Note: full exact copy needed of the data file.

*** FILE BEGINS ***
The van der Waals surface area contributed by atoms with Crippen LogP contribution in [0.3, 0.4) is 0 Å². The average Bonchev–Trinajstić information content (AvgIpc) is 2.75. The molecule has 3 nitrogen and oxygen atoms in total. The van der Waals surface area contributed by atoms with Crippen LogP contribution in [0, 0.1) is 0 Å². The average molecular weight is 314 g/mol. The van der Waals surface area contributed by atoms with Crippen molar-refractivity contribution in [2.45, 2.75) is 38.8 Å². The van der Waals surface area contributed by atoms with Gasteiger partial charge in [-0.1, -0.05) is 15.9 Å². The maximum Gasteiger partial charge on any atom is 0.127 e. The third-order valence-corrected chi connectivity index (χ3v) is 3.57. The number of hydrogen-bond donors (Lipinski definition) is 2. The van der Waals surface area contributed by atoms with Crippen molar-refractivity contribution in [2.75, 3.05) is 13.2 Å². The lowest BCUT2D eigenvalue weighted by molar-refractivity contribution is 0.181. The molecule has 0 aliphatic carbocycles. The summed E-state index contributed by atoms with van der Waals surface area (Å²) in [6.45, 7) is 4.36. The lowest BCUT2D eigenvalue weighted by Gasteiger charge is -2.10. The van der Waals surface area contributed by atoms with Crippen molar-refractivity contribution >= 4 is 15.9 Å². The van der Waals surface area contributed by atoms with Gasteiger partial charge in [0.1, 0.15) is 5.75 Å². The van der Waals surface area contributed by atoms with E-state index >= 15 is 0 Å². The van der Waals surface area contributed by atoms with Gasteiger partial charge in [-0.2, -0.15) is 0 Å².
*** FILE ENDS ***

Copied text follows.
The van der Waals surface area contributed by atoms with Crippen LogP contribution in [0.3, 0.4) is 0 Å². The average Bonchev–Trinajstić information content (AvgIpc) is 2.75. The molecule has 3 nitrogen and oxygen atoms in total. The van der Waals surface area contributed by atoms with Crippen LogP contribution in [0, 0.1) is 0 Å². The average molecular weight is 314 g/mol. The van der Waals surface area contributed by atoms with Crippen molar-refractivity contribution in [2.45, 2.75) is 38.8 Å². The van der Waals surface area contributed by atoms with Gasteiger partial charge in [-0.1, -0.05) is 15.9 Å². The maximum Gasteiger partial charge on any atom is 0.127 e. The third-order valence-corrected chi connectivity index (χ3v) is 3.57. The number of hydrogen-bond donors (Lipinski definition) is 2. The van der Waals surface area contributed by atoms with Crippen molar-refractivity contribution in [2.75, 3.05) is 13.2 Å². The lowest BCUT2D eigenvalue weighted by molar-refractivity contribution is 0.181. The molecule has 0 aliphatic carbocycles. The summed E-state index contributed by atoms with van der Waals surface area (Å²) in [6.45, 7) is 4.36. The lowest BCUT2D eigenvalue weighted by Gasteiger charge is -2.10. The van der Waals surface area contributed by atoms with Crippen molar-refractivity contribution >= 4 is 15.9 Å². The van der Waals surface area contributed by atoms with Gasteiger partial charge in [0.1, 0.15) is 5.75 Å². The van der Waals surface area contributed by atoms with E-state index >= 15 is 0 Å². The van der Waals surface area contributed by atoms with Gasteiger partial charge in [-0.2, -0.15) is 0 Å².